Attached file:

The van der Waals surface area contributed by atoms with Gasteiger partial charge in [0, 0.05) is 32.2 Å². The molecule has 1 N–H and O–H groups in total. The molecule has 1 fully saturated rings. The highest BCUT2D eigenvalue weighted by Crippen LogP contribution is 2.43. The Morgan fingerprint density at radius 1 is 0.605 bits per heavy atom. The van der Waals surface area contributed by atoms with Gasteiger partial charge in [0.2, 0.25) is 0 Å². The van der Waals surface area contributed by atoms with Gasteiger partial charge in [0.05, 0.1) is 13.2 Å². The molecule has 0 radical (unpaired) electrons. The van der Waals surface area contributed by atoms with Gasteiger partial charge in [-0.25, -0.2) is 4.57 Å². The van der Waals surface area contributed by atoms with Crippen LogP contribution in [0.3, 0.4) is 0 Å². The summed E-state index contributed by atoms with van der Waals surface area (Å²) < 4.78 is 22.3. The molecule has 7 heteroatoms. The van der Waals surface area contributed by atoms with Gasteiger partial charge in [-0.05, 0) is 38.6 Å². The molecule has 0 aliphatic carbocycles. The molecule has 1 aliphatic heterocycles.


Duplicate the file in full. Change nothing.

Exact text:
The van der Waals surface area contributed by atoms with Gasteiger partial charge in [0, 0.05) is 32.2 Å². The molecule has 1 N–H and O–H groups in total. The molecule has 1 fully saturated rings. The highest BCUT2D eigenvalue weighted by Crippen LogP contribution is 2.43. The Morgan fingerprint density at radius 1 is 0.605 bits per heavy atom. The van der Waals surface area contributed by atoms with Gasteiger partial charge in [0.2, 0.25) is 0 Å². The van der Waals surface area contributed by atoms with Gasteiger partial charge in [0.05, 0.1) is 13.2 Å². The molecule has 0 radical (unpaired) electrons. The van der Waals surface area contributed by atoms with Gasteiger partial charge in [-0.25, -0.2) is 4.57 Å². The van der Waals surface area contributed by atoms with Crippen LogP contribution in [0.3, 0.4) is 0 Å². The summed E-state index contributed by atoms with van der Waals surface area (Å²) < 4.78 is 22.3. The molecule has 7 heteroatoms. The van der Waals surface area contributed by atoms with Gasteiger partial charge in [-0.05, 0) is 38.6 Å². The molecule has 0 aliphatic carbocycles. The molecule has 1 aliphatic heterocycles.